How would you explain it to a 6-year-old child?
PAULA: A DS is like the Lego factory: We set the rules, building blocks, and colors, and then you can do whatever you want with those three pieces.
What and who is a design system for?
SILVIA: A good DS serves as a central resource for designers, developers, and other stakeholders. It helps them maintain a cohesive and unified visual and functional identity across various platforms and user interfaces.
ÁLVARO: The value of a design system is more and more evident. They help maintain brand consistency, reduce design and development time, improve collaboration between teams, and enhance the user experience by providing a unified and polished look and feel.
PAULA: On top of that, design systems evolve over time, adapting to changing trends and user needs.
Why is a design system crucial for SBS?
ÁLVARO: SBS has a wide range of independent products resulting from company acquisitions. Having a design system is cost-effective and allows a shorter time to market. It also helps teams work efficiently, building more consistent and higher-quality digital solutions across platforms.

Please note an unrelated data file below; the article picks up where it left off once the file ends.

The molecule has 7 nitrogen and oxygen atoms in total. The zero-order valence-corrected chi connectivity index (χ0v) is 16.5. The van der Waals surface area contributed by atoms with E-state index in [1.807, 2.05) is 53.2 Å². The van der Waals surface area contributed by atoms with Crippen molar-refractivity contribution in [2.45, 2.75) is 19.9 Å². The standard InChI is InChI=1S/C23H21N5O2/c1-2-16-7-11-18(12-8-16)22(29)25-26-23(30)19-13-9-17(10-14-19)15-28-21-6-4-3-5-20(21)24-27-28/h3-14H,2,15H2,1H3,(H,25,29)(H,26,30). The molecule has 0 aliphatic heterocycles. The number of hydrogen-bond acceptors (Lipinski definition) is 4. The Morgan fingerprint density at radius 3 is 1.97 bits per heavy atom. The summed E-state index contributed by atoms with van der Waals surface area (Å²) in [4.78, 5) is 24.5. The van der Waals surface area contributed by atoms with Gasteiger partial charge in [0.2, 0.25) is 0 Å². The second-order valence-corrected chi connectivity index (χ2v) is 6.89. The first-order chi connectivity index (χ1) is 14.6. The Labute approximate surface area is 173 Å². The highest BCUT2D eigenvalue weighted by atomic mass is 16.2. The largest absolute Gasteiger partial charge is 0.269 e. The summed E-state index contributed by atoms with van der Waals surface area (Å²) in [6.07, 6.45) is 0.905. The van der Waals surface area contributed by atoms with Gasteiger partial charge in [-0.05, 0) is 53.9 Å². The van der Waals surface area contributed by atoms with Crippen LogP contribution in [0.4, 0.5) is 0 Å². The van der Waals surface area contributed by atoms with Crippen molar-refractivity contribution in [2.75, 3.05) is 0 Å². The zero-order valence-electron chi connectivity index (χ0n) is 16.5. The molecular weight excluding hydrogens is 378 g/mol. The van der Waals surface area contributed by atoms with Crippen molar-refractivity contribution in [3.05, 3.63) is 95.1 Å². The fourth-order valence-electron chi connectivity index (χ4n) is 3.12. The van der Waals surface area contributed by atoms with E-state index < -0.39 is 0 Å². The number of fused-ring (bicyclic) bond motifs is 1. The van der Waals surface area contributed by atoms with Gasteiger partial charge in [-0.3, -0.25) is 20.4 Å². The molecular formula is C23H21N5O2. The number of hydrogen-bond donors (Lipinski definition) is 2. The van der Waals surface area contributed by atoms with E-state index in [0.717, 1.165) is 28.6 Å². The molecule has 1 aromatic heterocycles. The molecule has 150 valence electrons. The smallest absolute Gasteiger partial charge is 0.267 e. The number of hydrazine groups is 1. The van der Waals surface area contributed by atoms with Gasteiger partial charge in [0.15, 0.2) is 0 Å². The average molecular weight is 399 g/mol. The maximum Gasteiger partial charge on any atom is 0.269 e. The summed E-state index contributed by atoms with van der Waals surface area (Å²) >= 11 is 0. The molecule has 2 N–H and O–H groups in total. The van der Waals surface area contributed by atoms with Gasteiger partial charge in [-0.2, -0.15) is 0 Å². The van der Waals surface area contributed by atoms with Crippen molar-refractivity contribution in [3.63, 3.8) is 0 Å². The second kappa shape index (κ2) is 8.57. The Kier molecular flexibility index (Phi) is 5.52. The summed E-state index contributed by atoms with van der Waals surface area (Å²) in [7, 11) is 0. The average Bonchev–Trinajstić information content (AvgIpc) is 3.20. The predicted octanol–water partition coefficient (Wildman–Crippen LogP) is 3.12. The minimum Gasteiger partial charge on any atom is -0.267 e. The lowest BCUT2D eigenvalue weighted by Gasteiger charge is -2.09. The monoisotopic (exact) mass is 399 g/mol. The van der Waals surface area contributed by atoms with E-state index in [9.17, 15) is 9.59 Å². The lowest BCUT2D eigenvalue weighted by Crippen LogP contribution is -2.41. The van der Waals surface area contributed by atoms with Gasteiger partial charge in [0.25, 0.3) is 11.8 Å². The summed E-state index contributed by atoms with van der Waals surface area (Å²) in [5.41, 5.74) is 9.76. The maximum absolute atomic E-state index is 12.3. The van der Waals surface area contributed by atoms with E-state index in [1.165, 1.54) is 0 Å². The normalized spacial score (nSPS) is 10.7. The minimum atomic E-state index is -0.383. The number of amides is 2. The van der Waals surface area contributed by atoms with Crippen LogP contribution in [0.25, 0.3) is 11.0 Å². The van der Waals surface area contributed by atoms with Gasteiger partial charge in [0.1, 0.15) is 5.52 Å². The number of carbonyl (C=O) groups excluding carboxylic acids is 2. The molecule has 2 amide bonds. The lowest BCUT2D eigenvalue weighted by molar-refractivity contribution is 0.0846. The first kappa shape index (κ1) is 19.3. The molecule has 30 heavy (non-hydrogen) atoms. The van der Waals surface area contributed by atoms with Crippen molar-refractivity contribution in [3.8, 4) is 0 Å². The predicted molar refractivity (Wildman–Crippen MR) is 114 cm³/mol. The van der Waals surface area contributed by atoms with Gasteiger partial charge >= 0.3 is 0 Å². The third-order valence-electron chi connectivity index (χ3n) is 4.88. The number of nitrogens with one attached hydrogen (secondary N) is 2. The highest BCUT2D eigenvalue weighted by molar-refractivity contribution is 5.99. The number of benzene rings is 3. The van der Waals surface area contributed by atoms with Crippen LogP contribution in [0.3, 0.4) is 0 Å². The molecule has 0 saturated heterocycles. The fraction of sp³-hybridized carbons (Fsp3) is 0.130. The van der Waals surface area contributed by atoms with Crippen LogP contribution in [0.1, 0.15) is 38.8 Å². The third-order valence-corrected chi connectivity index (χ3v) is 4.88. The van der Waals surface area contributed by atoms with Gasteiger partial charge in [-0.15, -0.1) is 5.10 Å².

SILVIA: The reasons Álvaro outlined are precisely why we introduced the SBS Design System for Product Design teams in January 2023.
How far have you got since the launch?
PAULA: We’re already defining more complex components (organisms, templates, pages, and guidelines) to define common standards for all SBS products.
ÁLVARO: Our design system evolves with the needs and feedback of the Product teams – it’s an iterative process that never ends.
What does a typical day look like?
PAULA: Our goal is to deliver a universal white-label DS that’s modern, visually appealing, constantly updated, and easily maintained. We work on that every day, ensuring the system supports the creation of consistent designs and experiences across all SBS products.
SILVIA: We aim to instill a design-centric methodology across all SBS projects, positioning the Central Design team as the go-to authority. By doing that, there’s a single reference design to harmonize all products.
ÁLVARO: Additionally, it’s crucial to establish a collaborative and cohesive dynamic within the design system community and teams – Product Design, Front- and Back-End Product Development, and Central Design.
PAULA: An average day also includes providing solutions for current and future product needs.
What are the future challenges for SBS’s Design System?
ÁLVARO: To continue growing and optimizing the DS, as well as promoting collaboration between the Product and Development teams and key stakeholders.
PAULA: Ensuring the visions and needs of our stakeholders are taken into account when the Central Design team makes decisions. It’s also important the design system community has a place within the various Product teams.
SILVIA: Overcoming those challenges will help us maintain a system that combines SBS’s design vision with user and business needs and technical limitations.